Oct 10, 2019

The philanthropic interests of billionaire David Shaw

Illustration: Aïda Amer/Axios

A ProPublica investigation has given significant insight into the philanthropic predilections of hedge fund billionaire David Shaw.

What we know: Shaw donated $37.3 million over the course of 7 years to Harvard, Yale, Princeton, Stanford, Columbia and Brown. The donations, most of which went to universities where neither he nor his wife had any connection, accounted for the majority of his charitable giving. His apparent aim: "Making selecting a college as easy as ordering from a takeout menu."

  • The money spent on donations was backed up with millions more spent on school fees, tutors and other personal services for his 3 children. The great cartoonist Jules Feiffer, for instance, was given what he describes as "real money" to illustrate a book written by Shaw's 9-year-old.
  • Shaw's two eldest children went to Yale after receiving every conceivable advantage in life. Even the children’s friends who visited the Shaws’ apartment on the Upper West Side were not aware that the family owned other apartments in the building brimming with personal staff.

By the numbers: The overall cost of raising a child in America was $233,610 in 2015, or just under $14,000 per year. But, as Yale law professor Daniel Markovits demonstrates in his new book, the average child in America has essentially zero chance of getting into Yale — or any of the other schools that Shaw attempted to buy entry to.

  • If you pour tens of millions of dollars into maximizing your children's opportunities in life, they will generally end up outperforming most normal children. But in no sense can that expenditure be considered philanthropic.

Elsewhere in academia, MIT has launched "a groundbreaking philanthropic venture fund" called Solve Innovation Future. It plans to take in some $30 million in tax-deductible philanthropic dollars, starting with a $3 million pledge from Noubar Afeyan, the CEO of Flagship Pioneering.

  • All of the money will be put into for-profit investments or internal expenses. When the investments pay out, any profits will be rolled into yet more for-profit investments, in perpetuity.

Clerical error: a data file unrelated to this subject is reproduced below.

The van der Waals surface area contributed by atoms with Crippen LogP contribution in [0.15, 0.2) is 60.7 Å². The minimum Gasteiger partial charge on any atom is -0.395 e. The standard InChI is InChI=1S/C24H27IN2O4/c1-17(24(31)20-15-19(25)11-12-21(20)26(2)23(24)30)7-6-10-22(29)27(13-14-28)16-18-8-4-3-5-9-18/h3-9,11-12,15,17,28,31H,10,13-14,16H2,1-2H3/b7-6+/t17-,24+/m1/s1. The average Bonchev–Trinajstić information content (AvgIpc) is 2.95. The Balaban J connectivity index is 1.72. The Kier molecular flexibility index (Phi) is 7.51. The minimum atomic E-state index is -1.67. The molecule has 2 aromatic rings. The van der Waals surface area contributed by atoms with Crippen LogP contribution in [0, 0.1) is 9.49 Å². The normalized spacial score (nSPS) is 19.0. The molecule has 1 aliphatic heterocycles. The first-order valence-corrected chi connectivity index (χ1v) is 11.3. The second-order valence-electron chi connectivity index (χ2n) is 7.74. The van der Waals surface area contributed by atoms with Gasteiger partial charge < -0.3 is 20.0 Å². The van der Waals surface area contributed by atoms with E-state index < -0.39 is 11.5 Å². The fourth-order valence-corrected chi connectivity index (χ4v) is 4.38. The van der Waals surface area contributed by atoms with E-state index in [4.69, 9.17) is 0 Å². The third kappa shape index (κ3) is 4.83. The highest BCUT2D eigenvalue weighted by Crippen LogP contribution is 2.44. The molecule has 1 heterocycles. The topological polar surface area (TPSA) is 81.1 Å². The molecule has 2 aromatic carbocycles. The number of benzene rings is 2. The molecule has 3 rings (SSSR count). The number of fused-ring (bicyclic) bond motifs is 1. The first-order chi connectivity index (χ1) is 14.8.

• There's no limit to how big the fund can get, there are no limited partners to get any payouts, and there are no plans for the fund to ever give away any money in the form of philanthropic grants.

Our thought bubble: The giant tax-exempt hedge funds known as Harvard and Yale lose about 5% of their assets every year, in the form of donations to their venerable educational subsidiaries. Solve Innovation Future makes one wonder why that's even necessary.

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Trump's G7 and trade adviser Kelly Ann Shaw departing the White House

Photo: Michael Kappeler/picture alliance via Getty Images

Kelly Ann Shaw, the adviser to President Trump on the Group of 7 and trade policy who served as the U.S. "sherpa" for the G7 and G20 summits, told Reuters Tuesday that she's leaving his administration because she's ready for a "new adventure."

Why it matters: Shaw is one of the most senior women on Trump's economic team and was among those advising Trump during trade talks with China, Reuters notes. White House officials told the news agency she plans to exit her post on Friday to work in the private sector.

Go deeperArrowOct 23, 2019

Hedge funds see 6th consecutive quarter of outflows

Adapted from eVestment; Chart: Axios Visuals

Hedge funds saw overall negative returns for the second month in a row in September and investors continued to pull their money out, data from research firm eVestment shows.

Why it matters: It’s the latest piece of negative data for an industry that appears to have its best days behind it.

Go deeperArrowOct 29, 2019

Venture capitalists on track for $100 billion in startup investments

Photo: JOSEPH EID / AFP

Venture capitalists are on pace to invest over $100 billion in U.S. startups for the second straight year, including a record number of rounds more than $50 million. This might be the industry's high-volume mark.

The big picture: The dizzying numbers have been driven by an influx of new money that has helped companies stay private longer. But much of that new money comes from what I've previously referred to as "VC tourists" — or investors for whom startups aren't their core competency.

Go deeperArrowOct 10, 2019